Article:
Melissa DelVecchio, AIA
Melissa DelVecchio first joined Robert A.M. Stern Architects in 1998 and has been a Partner in the firm since 2008. She is the Project Architect for two new residential colleges at Yale University and the Stayer Center for Executive Education for the Mendoza College of Business at the University of Notre Dame. Ms. DelVecchio has been involved with all aspects of design from concept through construction for the Spangler Campus Center and the Baker Library | Bloomberg Center at the Harvard Business School in Boston, Massachusetts, and for and for Wasserstein Hall, the Caspersen Student Center, and Clinical Wing at Harvard Law School in Cambridge, Massachusetts. For the Mason School of Business at the College of William and Mary in Williamsburg, Virginia, Ms. DelVecchio led the design team through a site selection and space programming study as well as the design of a master plan for the selected site and its quadrant of the historic campus. She worked extensively on the office's winning competition scheme for the Nashville Public Library in 1998 and has served as Project Architect for the strategic planning and feasibility study for the Yale School of Management, the Student and Academic Services Buildings at the University of North Carolina at Chapel Hill, the Uncommon Charter High School and Achievement First Brooklyn High School, and the College of Law at the University of Kentucky. Ms. DelVecchio also contributed to the design of the Westport Weston Family Y in Westport, Connecticut; Bavaro Hall for the Curry School of Education at the University of Virginia; and the Excellence Charter School of Bedford-Stuyvesant in Brooklyn, New York.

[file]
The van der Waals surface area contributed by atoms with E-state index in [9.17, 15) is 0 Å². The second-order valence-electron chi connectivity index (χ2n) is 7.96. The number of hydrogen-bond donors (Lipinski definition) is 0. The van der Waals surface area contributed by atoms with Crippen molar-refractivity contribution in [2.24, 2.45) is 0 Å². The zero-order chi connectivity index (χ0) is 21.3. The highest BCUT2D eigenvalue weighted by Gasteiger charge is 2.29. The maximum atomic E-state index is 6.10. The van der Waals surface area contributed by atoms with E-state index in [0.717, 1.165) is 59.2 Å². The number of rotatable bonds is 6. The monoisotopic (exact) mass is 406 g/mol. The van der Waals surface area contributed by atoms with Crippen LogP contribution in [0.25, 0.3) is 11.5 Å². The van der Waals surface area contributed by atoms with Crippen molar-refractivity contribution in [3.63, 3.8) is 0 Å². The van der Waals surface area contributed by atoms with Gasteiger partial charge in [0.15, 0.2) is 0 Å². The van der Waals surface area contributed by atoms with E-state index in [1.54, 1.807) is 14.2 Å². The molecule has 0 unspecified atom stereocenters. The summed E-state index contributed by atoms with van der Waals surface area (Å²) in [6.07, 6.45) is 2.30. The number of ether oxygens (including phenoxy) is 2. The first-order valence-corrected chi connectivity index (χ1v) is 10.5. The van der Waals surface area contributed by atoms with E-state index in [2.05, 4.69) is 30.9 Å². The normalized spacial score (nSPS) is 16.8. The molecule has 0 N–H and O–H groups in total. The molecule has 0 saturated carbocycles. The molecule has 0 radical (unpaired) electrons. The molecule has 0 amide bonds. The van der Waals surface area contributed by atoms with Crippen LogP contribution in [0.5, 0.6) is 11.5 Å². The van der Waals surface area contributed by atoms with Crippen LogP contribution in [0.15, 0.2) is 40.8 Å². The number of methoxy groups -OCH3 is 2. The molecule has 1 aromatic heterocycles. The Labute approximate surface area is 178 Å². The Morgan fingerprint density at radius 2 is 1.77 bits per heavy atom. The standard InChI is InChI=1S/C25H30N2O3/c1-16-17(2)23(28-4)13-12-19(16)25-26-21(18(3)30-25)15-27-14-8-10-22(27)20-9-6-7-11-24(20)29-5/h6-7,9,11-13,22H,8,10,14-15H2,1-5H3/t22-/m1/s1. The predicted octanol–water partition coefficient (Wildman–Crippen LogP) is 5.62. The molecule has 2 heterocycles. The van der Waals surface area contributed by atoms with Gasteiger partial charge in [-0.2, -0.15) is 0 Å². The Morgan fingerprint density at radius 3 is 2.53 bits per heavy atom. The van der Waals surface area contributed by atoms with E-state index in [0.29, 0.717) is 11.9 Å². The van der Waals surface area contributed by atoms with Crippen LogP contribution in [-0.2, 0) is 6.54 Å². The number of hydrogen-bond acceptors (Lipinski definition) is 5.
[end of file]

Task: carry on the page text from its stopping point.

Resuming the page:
In addition to her experience at Robert A.M. Stern Architects, Ms. DelVecchio worked for Merrill and Pastor Architects in Vero Beach, Florida, where she was Project Manager for various residential and commercial projects at two communities planned by Duany Plater-Zyberk & Company: Seaside and Windsor, Florida; and for Mark P. Finlay Architects in Fairfield, Connecticut, where she worked on residential projects in New York, South Carolina, North Carolina, and Connecticut, as well as a private 70-stall timber frame horse barn in Litchfield, Connecticut.
Ms. DelVecchio was a national finalist for the Skidmore, Owings and Merrill Urban Design Travel Fellowship in 1998 and a finalist for the Williamsburg Town Plan Competition in 1995. In 1994 she was awarded the Arnold A. Arbeit Memorial Prize and recognized as a finalist as part of the annual Paris Prize Competition. Her work was exhibited at the Art Institute of Chicago as part of the Art of Building Cities Conference in 1995 and in New York City as part of the Governor's Island Ideas Competition in 1996. Her work has been published in the Yale School of Architecture's Retrospecta, the Institute of Classical Architecture's annual journal The Classicist, and in Competitions. She has served on juries for design studios at Yale University, the Rhode Island School of Design, the University of Notre Dame, Temple University, and an awards jury for the Society of American Registered Architects. She is a fellow emeritus and has taught courses for the Institute of Classical Architecture & Art in New York City. Ms. DelVecchio also serves on the Advisory Board of City Polytechnic, New York City’s high school for architecture, engineering, and technology.
Ms. DelVecchio received her Master of Architecture degree from Yale University and her Bachelor of Architecture degree from the University of Notre Dame. She is a registered architect in New York and other jurisdictions, a LEED Accredited Professional, and a member of the American Institute of Architects.